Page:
In the last year, homelessness increased by 9% in L.A. County because our leaders still haven’t put enough money into creating the affordable and supportive housing our communities need.
Nearly every region saw a rise in homelessness
The housing and homelessness crisis impacts every community in the county, which is why we need more affordable and supportive housing everywhere—from San Fernando to San Pedro.
Across the county, thousands of tenants are being priced out of their rents—forcing them to make hard decisions about how to survive, with many ending up on our streets. This is a solvable problem with the right tenant protections in place.
Black people are still overrepresented
A legacy of racial housing discrimination, displacement, income disparities, and over-policing have left Black people at a disproportionately high risk of homelessness. This is why we have to continue not just to advocate for more housing and resources across the board, but to actively dismantle the racist systems that trap many Black people in poverty.
Vulnerable folks stay unhoused longer
The Los Angeles Homeless Services Authority defines “chronically homeless” folks as people with disabilities who have been unhoused for a continuous year or unhoused for the equivalent of 12 months in the last three years.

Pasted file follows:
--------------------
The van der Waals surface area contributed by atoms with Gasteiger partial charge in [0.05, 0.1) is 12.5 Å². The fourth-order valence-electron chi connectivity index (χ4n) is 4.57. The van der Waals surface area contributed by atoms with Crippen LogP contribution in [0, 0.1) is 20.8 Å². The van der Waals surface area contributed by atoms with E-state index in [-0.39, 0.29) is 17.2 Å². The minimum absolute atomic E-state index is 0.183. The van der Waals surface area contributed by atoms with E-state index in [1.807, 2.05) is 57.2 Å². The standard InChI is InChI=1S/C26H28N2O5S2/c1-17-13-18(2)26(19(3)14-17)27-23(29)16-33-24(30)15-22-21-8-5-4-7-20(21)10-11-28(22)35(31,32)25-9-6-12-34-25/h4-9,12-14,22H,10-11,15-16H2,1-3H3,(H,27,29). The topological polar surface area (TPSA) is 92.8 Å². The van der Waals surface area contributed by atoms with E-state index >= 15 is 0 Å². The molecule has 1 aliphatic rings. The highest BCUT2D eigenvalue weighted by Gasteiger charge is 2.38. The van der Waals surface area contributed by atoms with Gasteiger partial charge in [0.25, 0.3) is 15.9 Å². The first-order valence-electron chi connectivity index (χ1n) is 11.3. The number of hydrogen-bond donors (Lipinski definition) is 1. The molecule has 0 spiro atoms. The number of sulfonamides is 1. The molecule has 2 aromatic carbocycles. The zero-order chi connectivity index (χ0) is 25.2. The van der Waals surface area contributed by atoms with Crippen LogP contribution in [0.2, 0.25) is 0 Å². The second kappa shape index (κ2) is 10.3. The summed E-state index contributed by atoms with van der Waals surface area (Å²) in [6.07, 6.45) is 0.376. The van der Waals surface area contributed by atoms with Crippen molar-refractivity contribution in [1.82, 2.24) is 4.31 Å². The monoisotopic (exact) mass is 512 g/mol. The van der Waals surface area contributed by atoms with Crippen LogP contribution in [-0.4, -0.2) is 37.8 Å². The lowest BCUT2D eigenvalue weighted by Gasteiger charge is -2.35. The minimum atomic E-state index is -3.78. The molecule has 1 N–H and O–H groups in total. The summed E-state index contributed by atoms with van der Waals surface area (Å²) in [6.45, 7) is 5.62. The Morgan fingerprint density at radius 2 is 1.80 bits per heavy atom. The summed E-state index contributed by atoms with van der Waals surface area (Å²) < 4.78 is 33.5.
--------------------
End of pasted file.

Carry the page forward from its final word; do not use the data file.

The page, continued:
This rise in chronic homelessness underscores the need for more supportive housing options for those who would benefit from additional help—whether that be mental health care, substance use treatment, or other services which can help someone reach stability.
More pathways to housing are opening
As a result of increased funding and street outreach, the wait time to enter interim housing has decreased by 45% for adults, and 50% for 18-24 year olds. Overall, there has been a nearly 30% increase in these temporary housing placements.
While this is encouraging news, we have to keep working to ensure those in interim housing have permanent housing options to transition into long term. Without new permanent homes that are affordable, interim housing strategies keep people limbo.
Push for progress
It’s time to fund solutions that work
There are many reasons for the rise in homelessness, but one trend is clear: Homelessness is going up across L.A. in part because there aren’t enough homes people can afford.
We’re organizing hundreds of thousands of advocates countywide to send a message to our mayors, city councilmembers, and other elected officials: Homes end homelessness.
Join us to help put pressure on our leaders to spend our money on the right priorities, starting with homes for all.